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Chemical laws are those laws of nature relevant to chemistry. The most fundamental concept in chemistry is the law of conservation of mass, which states that there is no detectable change in the quantity of matter during an ordinary chemical reaction. Modern physics shows that it is actually energy that is conserved, and that energy and mass are related; a concept which becomes important in nuclear chemistry. Conservation of energy leads to the important concepts of equilibrium, thermodynamics, and kinetics.

The laws of stoichiometry, that is, the gravimetric proportions by which chemical elements participate in chemical reactions, elaborate on the law of conservation of mass. Joseph Proust's law of definite composition says that pure chemicals are composed of elements in a definite formulation.[1]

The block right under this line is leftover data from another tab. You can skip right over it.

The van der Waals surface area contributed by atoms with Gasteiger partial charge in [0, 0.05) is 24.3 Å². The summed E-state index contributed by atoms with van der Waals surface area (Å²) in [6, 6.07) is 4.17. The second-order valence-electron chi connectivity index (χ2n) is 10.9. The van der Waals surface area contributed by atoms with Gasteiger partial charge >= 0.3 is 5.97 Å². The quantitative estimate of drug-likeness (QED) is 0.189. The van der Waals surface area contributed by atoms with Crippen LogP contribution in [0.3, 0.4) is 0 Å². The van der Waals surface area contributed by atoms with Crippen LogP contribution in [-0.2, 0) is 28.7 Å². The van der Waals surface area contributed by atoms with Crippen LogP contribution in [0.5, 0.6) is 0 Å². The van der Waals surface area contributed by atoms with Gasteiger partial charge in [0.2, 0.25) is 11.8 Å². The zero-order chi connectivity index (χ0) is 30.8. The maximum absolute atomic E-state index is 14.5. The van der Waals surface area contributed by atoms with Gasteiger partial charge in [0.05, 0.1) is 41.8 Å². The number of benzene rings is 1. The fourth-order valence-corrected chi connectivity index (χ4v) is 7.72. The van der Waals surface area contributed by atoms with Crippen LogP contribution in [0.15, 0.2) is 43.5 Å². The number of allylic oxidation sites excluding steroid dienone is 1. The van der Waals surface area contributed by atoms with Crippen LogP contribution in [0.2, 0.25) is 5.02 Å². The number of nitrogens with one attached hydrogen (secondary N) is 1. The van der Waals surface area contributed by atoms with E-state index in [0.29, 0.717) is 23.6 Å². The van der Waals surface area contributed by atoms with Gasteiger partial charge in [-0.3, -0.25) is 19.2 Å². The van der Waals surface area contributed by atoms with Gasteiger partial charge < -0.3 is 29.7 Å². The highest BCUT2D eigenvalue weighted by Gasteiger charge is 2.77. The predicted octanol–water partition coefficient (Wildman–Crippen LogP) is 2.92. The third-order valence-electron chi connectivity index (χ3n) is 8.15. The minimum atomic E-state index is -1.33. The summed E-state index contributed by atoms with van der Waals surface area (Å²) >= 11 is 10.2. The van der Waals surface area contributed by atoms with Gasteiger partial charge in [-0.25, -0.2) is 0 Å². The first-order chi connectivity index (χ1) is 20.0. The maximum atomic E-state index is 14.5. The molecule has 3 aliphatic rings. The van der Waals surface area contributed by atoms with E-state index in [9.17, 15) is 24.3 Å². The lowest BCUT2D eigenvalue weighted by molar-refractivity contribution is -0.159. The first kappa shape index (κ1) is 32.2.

Dalton's law of multiple proportions says that these chemicals will present themselves in proportions that are small whole numbers (i.e. 1:2 O:H in water); although in many systems (notably biomacromolecules and minerals) the ratios tend to require large numbers, and are frequently represented as a fraction.[2] Such compounds are known as non-stoichiometric compounds.

The third stoichiometric law is the law of reciprocal proportions, which provides the basis for establishing equivalent weights for each chemical element. Elemental equivalent weights can then be used to derive atomic weights for each element.

More modern laws of chemistry define the relationship between energy and transformations.


  1. ^ "Joseph Louis Proust". History of Chemistry. Retrieved December 17, 2023.
  2. ^ "The Law of Multiple Proportions | General Chemistry Lab News". Retrieved 2023-12-17.